Two endemic bird species are found in the wetlands of this ecoregion, and others are confined to the subhumid forests or shared with other Madagascar ecoregions. In the wetlands, both the Alaotra little grebe (Tachybaptus rufolavatus) and the Madagascar pochard (Aythya innotata), are considered critically endangered and may be extinct. In the forests the endemic species include, for example, a new genus and species only named a few years ago called the cryptic warbler (Cryptosylvicola randrianasoloi), the yellow-browed oxylabes (Crossleyia xanthophrys), and the brown emutail (Dromaeocercus brunneus). Several other species of birds found here are limited to marshland habitats on Madagascar, including the slender-billed flufftail (Sarothrura watersi), Madagascar snipe (Gallinago macrodactyla), and Madagascar rail (Rallus madagascariensis). Further, Appert’s greenbul (Xanthomixis apperti), an endemic species with a very limited geographical distribution, is abundant on the upper reaches of the Analavelona Massif. More than 20 other bird species that occur in the subhumid forests of this ecoregion are shared only with the eastern lowland forests ecoregion.

The Madagascar subhumid forests hold more than twenty strictly endemic amphibians. Several groups of amphibians include more than one endemic species, such as the microhylids Rhombophryne testudo, Scaphiophryne goettliebi, the mantellids Vulnerable Elegant Madagascar frog (Spinomantis elegans); Mantella crocea, M. cowani, M. eiselti, Mantidactylus domerguei, and the Near Threatened Decary's Madagascar frog (Gephiyromantis decaryi); and the rhacophorids Boophis laurenti and B. microtympanum. Other notable amphibian endemics include:the Benavony stump-toed frog (Stumpffia gimmeli)/

There are a number of special status amphibians in the ecoregion including the Near Threatened Ambohimitombo bright-eyed frog (Boophis majori); the Vulnerable Andoany stump-toed frog (Stumpffia pygmaea); the Endangered Andringitra Madagascar Frog (Mantidactylus madecassus); and the Near Threatened Betsileo Bright-eyed Frog (Boophis rhodoscelis).

There are at least 25 strictly endemic reptiles in this ecoregion. These numbers include historically described species as well as newly identified taxa. Numerous speciess of chameleon and dwarf chameleon only occur in this ecoregion, including Calumma oshaughnessyi ambreensis, C. tsaratananensis, Furcifer petteri, Brookesia ambreesis, B. antakarana, B. lineata, and B. lolontany in the northern and northwestern portion; and C. fallax, F. campani, and F. minor in the central and southern portions. Otpher lizard species endemic to the ecoregion include the skinks Mabuya grnadidieri, M. madagascariensis, M. nancycoutouae, Amphiglossus meva, and Androngo crenni; the geckos Lygodactylus blanciL. decaryi and Phelsuma klemmeri, and the Plated lizard Zonosaurus ornatus. There are also a few endemic species of snakes including Pseudoxyrhopus ankafinensis, Liopholidophis grandidieri, and L. sexlineatus.


  • Du Puy, D.J. and Moat, J. 1996. A refined classification of the primary vegetation of Madagascar based on the underlying geology: using GIS to map its distribution and to assess its conservation status. In W.R. Lourenço (editor). Biogéographie de Madagascar, pp. 205-218, + 3 maps. Editions de l’ORSTOM, Paris. ISBN: 2709913240
  • World Wildlife Fund and C.MIchael Hogan/. 2015. Madagascar subhumid forests. Encyclopedia of Earth. National Council for Science and Environment. Washington DC
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Habitat and Ecology

Habitat and Ecology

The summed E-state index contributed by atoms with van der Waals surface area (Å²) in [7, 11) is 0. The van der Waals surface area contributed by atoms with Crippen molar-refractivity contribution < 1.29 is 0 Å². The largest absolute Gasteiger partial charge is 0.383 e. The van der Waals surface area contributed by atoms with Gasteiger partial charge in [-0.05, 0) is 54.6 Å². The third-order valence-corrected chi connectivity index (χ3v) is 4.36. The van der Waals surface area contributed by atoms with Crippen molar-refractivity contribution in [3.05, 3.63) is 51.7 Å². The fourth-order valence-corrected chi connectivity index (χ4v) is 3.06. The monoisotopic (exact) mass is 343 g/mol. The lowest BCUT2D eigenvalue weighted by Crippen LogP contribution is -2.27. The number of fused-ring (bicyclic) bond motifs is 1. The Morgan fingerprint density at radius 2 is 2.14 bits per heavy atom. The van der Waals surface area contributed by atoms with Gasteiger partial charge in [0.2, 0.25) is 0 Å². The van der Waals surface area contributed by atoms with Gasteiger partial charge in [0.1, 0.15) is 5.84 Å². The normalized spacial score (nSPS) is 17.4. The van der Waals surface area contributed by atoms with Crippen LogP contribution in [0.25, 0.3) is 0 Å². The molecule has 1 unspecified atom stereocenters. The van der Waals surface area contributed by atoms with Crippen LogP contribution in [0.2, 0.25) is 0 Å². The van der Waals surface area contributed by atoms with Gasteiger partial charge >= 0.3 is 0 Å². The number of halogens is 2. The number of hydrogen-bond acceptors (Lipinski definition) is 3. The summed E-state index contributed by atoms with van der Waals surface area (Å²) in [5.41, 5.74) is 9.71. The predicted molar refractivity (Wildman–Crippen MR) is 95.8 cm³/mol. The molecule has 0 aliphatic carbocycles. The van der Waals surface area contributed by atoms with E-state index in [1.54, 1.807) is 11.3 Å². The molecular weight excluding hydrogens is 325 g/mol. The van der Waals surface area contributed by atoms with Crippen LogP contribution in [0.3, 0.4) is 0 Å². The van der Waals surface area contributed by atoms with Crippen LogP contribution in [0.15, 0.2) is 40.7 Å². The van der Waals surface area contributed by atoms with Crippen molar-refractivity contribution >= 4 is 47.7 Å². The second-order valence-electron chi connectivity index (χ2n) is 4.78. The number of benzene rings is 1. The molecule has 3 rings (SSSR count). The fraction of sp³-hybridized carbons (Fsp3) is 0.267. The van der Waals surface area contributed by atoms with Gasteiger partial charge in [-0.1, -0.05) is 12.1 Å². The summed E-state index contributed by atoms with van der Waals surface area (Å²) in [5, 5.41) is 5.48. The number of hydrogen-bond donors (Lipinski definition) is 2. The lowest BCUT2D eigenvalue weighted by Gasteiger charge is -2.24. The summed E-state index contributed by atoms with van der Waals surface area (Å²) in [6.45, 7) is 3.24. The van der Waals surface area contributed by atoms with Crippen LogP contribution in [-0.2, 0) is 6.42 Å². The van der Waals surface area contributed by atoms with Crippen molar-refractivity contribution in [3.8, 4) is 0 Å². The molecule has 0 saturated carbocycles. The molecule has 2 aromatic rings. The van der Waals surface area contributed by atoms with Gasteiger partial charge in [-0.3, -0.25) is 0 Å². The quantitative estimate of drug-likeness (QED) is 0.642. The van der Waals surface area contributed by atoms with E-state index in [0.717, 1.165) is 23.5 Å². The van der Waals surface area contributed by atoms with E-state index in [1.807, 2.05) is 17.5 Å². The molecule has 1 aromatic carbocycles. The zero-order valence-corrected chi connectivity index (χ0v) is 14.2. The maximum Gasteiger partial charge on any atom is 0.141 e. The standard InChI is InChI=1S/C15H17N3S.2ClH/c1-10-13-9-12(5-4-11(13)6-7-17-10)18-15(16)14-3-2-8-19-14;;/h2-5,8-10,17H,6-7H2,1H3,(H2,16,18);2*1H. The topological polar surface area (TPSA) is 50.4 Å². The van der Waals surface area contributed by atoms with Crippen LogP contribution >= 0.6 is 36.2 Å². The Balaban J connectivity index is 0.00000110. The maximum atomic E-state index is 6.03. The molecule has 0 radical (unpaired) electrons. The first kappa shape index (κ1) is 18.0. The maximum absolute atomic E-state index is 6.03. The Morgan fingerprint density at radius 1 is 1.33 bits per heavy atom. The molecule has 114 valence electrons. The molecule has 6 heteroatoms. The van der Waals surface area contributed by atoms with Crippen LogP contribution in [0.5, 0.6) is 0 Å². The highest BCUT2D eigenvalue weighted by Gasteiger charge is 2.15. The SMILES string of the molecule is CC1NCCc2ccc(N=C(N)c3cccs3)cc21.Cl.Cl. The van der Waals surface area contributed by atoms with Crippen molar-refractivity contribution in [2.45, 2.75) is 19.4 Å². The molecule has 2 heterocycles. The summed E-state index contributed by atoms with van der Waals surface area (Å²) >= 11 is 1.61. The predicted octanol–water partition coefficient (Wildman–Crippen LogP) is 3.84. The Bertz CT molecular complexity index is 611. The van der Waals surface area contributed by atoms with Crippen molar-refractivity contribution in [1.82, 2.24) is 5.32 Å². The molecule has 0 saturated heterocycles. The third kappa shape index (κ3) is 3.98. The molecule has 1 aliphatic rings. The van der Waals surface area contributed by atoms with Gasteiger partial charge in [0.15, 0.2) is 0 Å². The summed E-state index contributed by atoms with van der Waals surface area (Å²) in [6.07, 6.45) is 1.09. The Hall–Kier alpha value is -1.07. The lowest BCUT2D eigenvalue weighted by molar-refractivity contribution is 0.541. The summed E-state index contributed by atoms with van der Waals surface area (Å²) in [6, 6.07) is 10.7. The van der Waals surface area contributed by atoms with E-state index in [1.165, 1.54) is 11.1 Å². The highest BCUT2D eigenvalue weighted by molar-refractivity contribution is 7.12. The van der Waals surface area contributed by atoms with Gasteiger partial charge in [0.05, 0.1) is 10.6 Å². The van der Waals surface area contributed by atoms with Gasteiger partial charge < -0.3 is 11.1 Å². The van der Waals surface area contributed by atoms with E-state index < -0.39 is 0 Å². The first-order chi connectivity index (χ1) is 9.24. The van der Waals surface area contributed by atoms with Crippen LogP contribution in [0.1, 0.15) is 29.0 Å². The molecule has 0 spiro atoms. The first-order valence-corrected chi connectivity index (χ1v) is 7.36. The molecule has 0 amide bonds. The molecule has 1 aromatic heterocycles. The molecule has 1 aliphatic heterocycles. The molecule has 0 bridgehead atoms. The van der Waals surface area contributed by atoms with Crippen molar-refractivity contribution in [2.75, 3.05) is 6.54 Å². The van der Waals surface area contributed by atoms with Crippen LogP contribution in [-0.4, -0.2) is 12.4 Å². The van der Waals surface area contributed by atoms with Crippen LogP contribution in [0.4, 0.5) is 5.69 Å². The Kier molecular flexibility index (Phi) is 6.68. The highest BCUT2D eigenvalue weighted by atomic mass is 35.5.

Behaviour This species is generally sedentary and usually occurs singly, or occasionally in pairs (Langrand 1990). It is not known to flock or to associate with any other species (Kear 2005). Nesting has been observed during the months of July to February (Bamford et al. 2015). Some pairs may make multiple nesting attempts (Bamford et al. 2015).Habitat The species was historically only known from shallow freshwater lakes and marshes that combine open water with nearby areas of dense vegetation (Langrand 1990; Morris and Hawkins 1998; G. Young in litt. 2003). It probably prefers marshy areas and shallow water (G. Young in litt. 2003). However, the site of its rediscovery is a volcanic lake with very little emergent vegetation (G. Young in litt. 2007). What vegetation does grow at the lake edge may provide suitable nesting habitat. The requirement for shallow water may prevent it from using other volcanic lakes similar to the site of its rediscovery (G. Young in litt. 2007).The nest is sited amongst lake-edge vegetation (Cyperaceae) and placed 20-40 cm above water (Bamford et al. 2015). The clutch size is 6-10 eggs (L.-A. Rne de Roland and G. Young in litt. 2012). Diet It is believed to feed almost entirely on invertebrates with a minimal proportion of plant matter (Bamford et al. 2015).


Systems
  • Freshwater
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Source: IUCN

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Conservation

Conservation Status

IUCN Red List Assessment


Red List Category
CR
Critically Endangered

Red List Criteria
D

Version
3.1

Year Assessed
2015

Assessor/s
BirdLife International

Reviewer/s
Symes, A.

Contributor/s
Hawkins, F., Rabenandrasana, M., Rn De Roland, L., Seing, S., Watson, R. & Young, G.

Justification
This species was rediscovered in 2006 following the last sighting in 1991. It is currently known from a single location where 29 mature individuals were seen in 2011 and 21 in 2012. While it may also persist at other sites, the population is likely to be tiny and therefore it is classified as Critically Endangered.


History
  • 2013
    Critically Endangered (CR)
  • 2012
    Critically Endangered (CR)
  • Critically Endangered (CR)
  • Critically Endangered (CR)
  • Critically Endangered (CR)
  • Critically Endangered (CR)
  • Critically Endangered (CR)
  • Critically Endangered (CR)
  • Critically Endangered (CR)
  • Critically Endangered (CR)
  • Critically Endangered (CR)
  • Critically Endangered (CR)
  • Threatened (T)